Dog Bite Prevention Week May 20-26, 2012
There are approximately 78.2 million owned dogs in the United States. Not counting those not registered. Dogs are a wonderful addition to most families. They offer comfort, companionship, and protection to many. However, they are also a real threat to an uneducated owner and especially to children.
Education and responsibility will aide in the prevention of dog bites across the US. With education, you can help avoid an attack on a human, a dog, and also prevent a dog from being euthanized for improper handling from uneducated owners.
“Someone in the United States seeks medical attention for a dog bite every 40 seconds”. That does not account for cases that are not reported or do not require professional medical treatment. According to the American Veterinary Medical Association (AVMA) dog bites are a “Public Health Crisis”.
Over 800,000 people in the US alone need immediate medical attention for dog bites. Dog bites are the 5th most common cause for an ER visit. Most dog bites are often 100% preventable.
A dog’s body language is how dogs communicate with us; it is how you know whether an interaction is welcomed. Many dog owners assume their own dog won’t ever bite, but a dog is an animal and is not always predictable. Learning and responding properly to a dog’s body language and behaviors will lessen the number of bites in this country.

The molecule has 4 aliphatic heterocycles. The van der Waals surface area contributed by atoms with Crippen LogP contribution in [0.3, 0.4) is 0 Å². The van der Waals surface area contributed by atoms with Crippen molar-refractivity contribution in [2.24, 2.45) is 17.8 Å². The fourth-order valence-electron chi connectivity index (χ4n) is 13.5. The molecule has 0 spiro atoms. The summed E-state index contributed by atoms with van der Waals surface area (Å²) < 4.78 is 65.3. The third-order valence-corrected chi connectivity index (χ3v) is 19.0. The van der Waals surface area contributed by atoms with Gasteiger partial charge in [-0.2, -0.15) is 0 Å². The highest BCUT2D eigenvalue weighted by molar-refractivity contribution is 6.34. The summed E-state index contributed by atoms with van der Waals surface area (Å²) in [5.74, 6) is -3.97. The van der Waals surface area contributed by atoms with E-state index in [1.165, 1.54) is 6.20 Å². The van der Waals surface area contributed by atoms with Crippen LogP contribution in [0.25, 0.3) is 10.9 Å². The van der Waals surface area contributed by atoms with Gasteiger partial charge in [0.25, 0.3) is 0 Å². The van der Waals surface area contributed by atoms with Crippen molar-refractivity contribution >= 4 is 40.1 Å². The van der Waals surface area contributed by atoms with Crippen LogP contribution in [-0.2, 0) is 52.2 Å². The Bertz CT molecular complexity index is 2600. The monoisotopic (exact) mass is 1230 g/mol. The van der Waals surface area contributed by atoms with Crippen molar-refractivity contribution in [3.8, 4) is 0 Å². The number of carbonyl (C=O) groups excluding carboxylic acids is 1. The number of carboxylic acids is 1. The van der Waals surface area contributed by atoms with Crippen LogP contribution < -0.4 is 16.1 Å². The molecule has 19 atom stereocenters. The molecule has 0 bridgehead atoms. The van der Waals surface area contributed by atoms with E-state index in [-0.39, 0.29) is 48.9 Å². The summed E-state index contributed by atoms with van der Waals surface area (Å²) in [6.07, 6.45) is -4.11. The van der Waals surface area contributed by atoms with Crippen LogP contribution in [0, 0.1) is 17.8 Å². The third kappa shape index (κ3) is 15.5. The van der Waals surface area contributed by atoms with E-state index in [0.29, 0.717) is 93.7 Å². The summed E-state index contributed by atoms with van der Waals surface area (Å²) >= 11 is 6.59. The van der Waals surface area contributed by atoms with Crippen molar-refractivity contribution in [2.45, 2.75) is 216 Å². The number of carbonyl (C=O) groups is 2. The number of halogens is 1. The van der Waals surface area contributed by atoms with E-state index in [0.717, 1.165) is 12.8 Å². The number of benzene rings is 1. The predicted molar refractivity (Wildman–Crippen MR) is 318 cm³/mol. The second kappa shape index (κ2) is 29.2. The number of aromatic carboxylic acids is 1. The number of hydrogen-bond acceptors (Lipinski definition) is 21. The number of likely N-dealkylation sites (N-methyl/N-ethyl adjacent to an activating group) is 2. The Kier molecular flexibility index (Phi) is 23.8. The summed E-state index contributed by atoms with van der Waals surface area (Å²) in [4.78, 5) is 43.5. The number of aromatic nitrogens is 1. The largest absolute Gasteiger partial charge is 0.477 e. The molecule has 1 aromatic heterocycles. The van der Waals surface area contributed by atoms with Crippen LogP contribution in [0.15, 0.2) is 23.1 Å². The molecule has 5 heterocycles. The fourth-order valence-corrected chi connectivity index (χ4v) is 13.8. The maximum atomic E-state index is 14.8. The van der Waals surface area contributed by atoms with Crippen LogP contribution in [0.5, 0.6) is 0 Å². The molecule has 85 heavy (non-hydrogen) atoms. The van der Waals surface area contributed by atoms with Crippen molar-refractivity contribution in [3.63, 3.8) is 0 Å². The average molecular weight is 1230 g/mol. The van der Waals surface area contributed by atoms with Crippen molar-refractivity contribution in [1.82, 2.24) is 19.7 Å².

- Learn and NEVER ignore the warning signs that your dog is in distress or feels threatened and remove them immediately.
- Train your dog early on, encouraging appropriate behavior.
- Properly handle your dog when visitors, especially young children visit.
- Learn the laws in your town and state.
- Do not ignore any aggressive behaviors in your dog.
- Speak to a trained professional at the very first sign of aggressive behavior.
- Give them plenty of exercise.
- Learn basic Dog body language, if you know the cues, you can avoid being in the presence of a possibly aggressive dog.
- Keep distance from a dog who does not listen or adhere to its owner (i.e., owner doesn’t have control, dog is pulling leash).
- Observe the dog’s mouth, if it’s closed or if the dog is licking its lips; back away.
- Avoid direct eye contact with dogs
- Do not scream or run away from a dog that shows signs of aggression
- Stand stiff like a tree; look down, hands clasped together if an unfriendly dog is approaching.
- If knocked down, curl up in a ball protecting you face, throat, and neck.
- Do not put your face up to a dog’s face
- Never tease or taunt a dog!
For more information on dog safety visit, http://www.doggonesafe.com/